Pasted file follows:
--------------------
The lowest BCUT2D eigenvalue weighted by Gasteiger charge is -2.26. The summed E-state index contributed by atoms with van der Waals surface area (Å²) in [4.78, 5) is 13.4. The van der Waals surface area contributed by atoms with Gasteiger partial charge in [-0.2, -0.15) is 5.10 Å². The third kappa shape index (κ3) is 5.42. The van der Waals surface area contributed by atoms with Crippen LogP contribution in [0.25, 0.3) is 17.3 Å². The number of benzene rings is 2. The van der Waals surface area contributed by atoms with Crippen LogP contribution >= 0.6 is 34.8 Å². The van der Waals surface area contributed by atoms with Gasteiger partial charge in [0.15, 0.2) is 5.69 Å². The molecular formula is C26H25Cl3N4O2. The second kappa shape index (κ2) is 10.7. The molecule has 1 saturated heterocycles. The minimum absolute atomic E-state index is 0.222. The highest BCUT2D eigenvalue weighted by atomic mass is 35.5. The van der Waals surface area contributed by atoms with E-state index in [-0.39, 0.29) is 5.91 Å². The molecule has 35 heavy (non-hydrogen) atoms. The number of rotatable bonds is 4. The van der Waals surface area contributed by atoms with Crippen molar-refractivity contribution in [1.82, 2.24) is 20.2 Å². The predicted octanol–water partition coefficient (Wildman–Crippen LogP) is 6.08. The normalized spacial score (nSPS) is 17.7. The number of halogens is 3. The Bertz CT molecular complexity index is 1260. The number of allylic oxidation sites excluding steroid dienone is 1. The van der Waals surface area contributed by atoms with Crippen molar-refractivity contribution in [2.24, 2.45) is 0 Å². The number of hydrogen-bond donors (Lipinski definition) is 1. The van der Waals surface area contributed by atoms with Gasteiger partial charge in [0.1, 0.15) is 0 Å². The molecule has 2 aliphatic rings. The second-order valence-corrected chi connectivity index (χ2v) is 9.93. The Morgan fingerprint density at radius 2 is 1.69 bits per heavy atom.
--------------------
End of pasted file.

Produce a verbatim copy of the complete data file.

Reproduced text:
The lowest BCUT2D eigenvalue weighted by Gasteiger charge is -2.26. The summed E-state index contributed by atoms with van der Waals surface area (Å²) in [4.78, 5) is 13.4. The van der Waals surface area contributed by atoms with Gasteiger partial charge in [-0.2, -0.15) is 5.10 Å². The third kappa shape index (κ3) is 5.42. The van der Waals surface area contributed by atoms with Crippen LogP contribution in [0.25, 0.3) is 17.3 Å². The number of benzene rings is 2. The van der Waals surface area contributed by atoms with Crippen LogP contribution >= 0.6 is 34.8 Å². The van der Waals surface area contributed by atoms with Gasteiger partial charge in [0.15, 0.2) is 5.69 Å². The molecular formula is C26H25Cl3N4O2. The second kappa shape index (κ2) is 10.7. The molecule has 1 saturated heterocycles. The minimum absolute atomic E-state index is 0.222. The highest BCUT2D eigenvalue weighted by atomic mass is 35.5. The van der Waals surface area contributed by atoms with E-state index in [-0.39, 0.29) is 5.91 Å². The molecule has 35 heavy (non-hydrogen) atoms. The number of rotatable bonds is 4. The van der Waals surface area contributed by atoms with Crippen molar-refractivity contribution in [1.82, 2.24) is 20.2 Å². The predicted octanol–water partition coefficient (Wildman–Crippen LogP) is 6.08. The normalized spacial score (nSPS) is 17.7. The number of halogens is 3. The Bertz CT molecular complexity index is 1260. The number of allylic oxidation sites excluding steroid dienone is 1. The van der Waals surface area contributed by atoms with Crippen molar-refractivity contribution in [2.24, 2.45) is 0 Å². The number of hydrogen-bond donors (Lipinski definition) is 1. The van der Waals surface area contributed by atoms with Gasteiger partial charge in [0.1, 0.15) is 0 Å². The molecule has 2 aliphatic rings. The second-order valence-corrected chi connectivity index (χ2v) is 9.93. The Morgan fingerprint density at radius 2 is 1.69 bits per heavy atom.